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Lifting of ban 'step in wrong direction' to some but former FAM gen-sec says let's 'rationalise' move

As published in Mailsport today


'Step in wrong direction'

By Haresh Deol

KUALA LUMPUR — FA of Malaysia’s (FAM) decision to lift the ban of former footballers caught match-fixing in the 1990s has sparked a heated debate among observers and officials.
While some stressed the players should be given a second chance, others said the group destroyed M-League and killed Malaysian football.

“Has it ever recovered? The ramifications are still being felt today not just in Malaysia but regionally and many ways internationally,” said International Centre for Sport Security Sport Integrity Director Chris Eaton.

“What happened in Malaysia 22 years ago set a negative tone in regional football and exposed the methods of criminals. But actions, or more accurately inaction, that contained official responses merely to players, allowed a criminal match-fixing and betting fraud trend from Malaysia to improve its methods and to connect and expand globally.  
“From that day Malaysia and to a similar extent Singapore, became the birth place of internationalised match fixing in football.”

He said to reinstate the former players without the authorities having used what is known to them to chase down the criminal financiers and corrupters sends negative messages.
“It shows that criminal controllers behind match-fixing and betting corruption are untouchable; and secondly, take your punishment, keep quiet and ultimately all will be fine.”

He said football was in a global crisis due to endemic match-fixing and administrative corruption. 

FAM, had on Monday, said  former players were now free to participate in all football-related activities at state and national levels.

Of the six players  serving life bans, FAM would appeal to Fifa and Asian Football Confederation.

The match fixing during the 1993-1994 season resulted in police picking up more than 100 players and officials.

Some offenders were banished under the Restricted Residence Act while others were suspended from playing.

Former Asian Football Confederation general secretary Datuk Peter Velappan said the decision to lift the bans was “terrible”.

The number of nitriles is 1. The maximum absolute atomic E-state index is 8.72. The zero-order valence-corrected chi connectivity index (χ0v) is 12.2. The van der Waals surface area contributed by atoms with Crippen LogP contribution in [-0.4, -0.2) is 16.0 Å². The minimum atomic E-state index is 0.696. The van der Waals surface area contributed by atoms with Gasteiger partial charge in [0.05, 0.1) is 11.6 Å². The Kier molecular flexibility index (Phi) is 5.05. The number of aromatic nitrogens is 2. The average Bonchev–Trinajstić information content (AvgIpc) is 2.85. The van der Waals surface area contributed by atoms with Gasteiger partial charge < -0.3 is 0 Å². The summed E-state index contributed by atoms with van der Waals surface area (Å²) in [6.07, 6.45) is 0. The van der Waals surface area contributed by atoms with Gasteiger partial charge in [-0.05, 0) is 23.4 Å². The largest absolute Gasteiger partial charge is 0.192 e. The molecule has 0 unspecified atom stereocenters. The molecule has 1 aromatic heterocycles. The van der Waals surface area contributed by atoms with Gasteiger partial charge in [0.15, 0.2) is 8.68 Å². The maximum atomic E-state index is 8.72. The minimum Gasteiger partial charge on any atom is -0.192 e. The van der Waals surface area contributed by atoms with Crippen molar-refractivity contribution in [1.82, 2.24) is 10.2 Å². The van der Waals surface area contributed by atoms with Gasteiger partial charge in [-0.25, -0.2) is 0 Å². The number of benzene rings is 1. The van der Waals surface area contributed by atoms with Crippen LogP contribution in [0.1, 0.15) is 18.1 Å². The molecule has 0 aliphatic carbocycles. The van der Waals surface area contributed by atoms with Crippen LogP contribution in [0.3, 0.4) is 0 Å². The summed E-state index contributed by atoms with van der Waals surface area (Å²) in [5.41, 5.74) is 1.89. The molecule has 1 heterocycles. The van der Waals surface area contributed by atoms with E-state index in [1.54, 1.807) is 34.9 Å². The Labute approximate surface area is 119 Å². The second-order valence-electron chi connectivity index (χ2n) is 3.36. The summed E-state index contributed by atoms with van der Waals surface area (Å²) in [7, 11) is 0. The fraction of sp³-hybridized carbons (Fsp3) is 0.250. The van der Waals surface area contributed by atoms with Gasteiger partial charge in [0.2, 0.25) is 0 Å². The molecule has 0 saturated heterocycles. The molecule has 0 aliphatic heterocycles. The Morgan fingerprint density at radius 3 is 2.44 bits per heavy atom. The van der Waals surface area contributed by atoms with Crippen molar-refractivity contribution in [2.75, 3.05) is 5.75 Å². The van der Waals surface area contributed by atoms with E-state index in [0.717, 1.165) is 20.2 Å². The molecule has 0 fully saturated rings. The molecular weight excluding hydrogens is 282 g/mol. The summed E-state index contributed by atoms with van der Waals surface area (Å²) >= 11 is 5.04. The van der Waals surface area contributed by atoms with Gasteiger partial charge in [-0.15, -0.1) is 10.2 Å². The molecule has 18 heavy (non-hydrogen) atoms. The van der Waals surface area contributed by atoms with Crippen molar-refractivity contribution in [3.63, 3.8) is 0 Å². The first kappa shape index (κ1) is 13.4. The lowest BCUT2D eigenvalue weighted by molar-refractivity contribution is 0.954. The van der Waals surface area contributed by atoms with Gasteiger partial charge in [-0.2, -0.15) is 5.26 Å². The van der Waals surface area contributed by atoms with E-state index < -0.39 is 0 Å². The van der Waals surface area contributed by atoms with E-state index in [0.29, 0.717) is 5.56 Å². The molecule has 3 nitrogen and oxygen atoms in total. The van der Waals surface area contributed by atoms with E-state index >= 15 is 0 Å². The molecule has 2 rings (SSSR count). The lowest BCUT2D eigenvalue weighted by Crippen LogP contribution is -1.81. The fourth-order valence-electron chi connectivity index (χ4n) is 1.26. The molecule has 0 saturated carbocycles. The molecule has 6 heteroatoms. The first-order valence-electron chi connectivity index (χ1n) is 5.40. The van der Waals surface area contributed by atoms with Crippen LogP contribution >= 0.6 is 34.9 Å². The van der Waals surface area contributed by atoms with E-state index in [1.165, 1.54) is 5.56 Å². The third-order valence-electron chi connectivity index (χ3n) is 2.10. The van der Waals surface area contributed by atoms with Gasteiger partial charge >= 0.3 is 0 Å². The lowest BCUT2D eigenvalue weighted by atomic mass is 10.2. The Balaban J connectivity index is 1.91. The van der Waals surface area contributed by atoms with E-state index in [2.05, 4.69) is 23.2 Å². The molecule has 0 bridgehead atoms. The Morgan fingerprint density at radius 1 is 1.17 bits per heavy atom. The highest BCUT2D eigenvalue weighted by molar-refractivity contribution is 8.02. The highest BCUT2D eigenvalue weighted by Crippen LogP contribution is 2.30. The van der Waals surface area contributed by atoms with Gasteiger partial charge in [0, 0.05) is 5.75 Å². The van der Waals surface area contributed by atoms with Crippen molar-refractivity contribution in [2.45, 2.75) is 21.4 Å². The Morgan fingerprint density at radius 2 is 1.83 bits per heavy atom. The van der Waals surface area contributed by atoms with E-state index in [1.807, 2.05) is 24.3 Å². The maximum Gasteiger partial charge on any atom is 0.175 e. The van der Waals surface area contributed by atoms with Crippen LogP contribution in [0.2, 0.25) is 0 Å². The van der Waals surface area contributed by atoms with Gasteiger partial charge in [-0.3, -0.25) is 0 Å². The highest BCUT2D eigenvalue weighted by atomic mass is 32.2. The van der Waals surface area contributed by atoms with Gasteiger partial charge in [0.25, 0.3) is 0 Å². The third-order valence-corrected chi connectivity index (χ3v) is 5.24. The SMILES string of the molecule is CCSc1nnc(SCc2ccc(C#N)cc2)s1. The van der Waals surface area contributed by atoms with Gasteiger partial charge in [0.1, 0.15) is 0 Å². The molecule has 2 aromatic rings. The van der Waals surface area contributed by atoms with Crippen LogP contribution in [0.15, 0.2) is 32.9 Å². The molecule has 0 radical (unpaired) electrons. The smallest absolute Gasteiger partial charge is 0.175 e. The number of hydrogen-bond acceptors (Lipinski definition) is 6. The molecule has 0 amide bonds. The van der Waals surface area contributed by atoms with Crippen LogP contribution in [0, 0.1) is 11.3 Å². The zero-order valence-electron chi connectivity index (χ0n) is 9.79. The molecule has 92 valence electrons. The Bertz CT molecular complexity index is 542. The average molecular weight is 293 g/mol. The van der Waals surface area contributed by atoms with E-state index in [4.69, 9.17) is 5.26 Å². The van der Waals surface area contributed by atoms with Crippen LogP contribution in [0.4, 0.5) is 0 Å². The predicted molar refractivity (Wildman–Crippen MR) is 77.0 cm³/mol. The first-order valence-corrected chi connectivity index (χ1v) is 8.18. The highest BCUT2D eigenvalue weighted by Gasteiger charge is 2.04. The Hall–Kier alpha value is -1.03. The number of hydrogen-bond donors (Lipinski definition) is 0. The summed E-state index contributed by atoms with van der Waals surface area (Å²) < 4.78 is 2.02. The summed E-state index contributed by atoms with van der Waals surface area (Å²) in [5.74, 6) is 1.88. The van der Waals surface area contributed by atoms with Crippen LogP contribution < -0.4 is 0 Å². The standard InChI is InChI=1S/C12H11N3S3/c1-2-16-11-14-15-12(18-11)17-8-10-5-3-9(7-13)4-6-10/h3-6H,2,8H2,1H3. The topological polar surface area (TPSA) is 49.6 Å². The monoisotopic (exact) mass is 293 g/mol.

“I remember organising a seminar in Kuala Lumpur in 1976 where we got  police chiefs from Asian countries to address match-fixing. And we are still talking about it till today,” he said.
He questioned why the authorities had not hauled up any bookies or fixers over the past two decades.

“Through them (the former players) we should understand the workings of syndicates and eventually find out who are behind match-fixing. But we have not seen anything. 

“The decision is not in the interest of the game. It’s a step in the wrong direction and these former footballers do not deserve a second chance,” he said.


Rationalise lifting 
of ban,
 says Dell

KUALA LUMPUR — Former FA of Malaysia (FAM) general-secretary Datuk Dell Akhbar Khan (pic) said it was unfair to blame the 84 former players, who served bans for match-fixing, for the drop in standard of Malaysian football.

Malaysia is ranked 174 in the world standings — its worst position ever.

“It’s quite difficult for us to say that (blame them) ... it’s been 22 years and if at all, it should be FAM maintaining the standards of Malaysian football,” he said.

“Some of them may have been directly involved, others indirectly. But we’re lumping them altogether. We must treat the cases individually.”

Police nabbed more than 100 players and officials following a major swoop on match-fixing during the 1993-1994 season which virtually paralysed Malaysian football.

Dell, who served FAM between 2000 and 2005, said it must be made clear how long were the players supposed to serve the bans. 

Only six were slapped with life bans while FAM  remained silent, during their announcement on Monday, on the length of the bans for the others.

“To say we have not caught any bookie or fixer ... now that’s a question the enforcement agencies must answer. It remains unclear if FAM,  throughout the 22 years, asked any of the players to reveal the workings of syndicates,” said Dell, who was Kuala Lumpur Chief Police Officer from 2002 until 2004.

“(The lifting of ban) is debatable. It depends how you want to approach it but it must be done rationally,” he said.

Former national player Datuk Santokh Singh said he was part of the team that lobbied for the lifting of the ban.

“Although they are now able to participate in football-related activities, it is up to the state FAs to decide if they are right for the teams or not,” he said.

“They can play in veteran tournaments, at the very least.”

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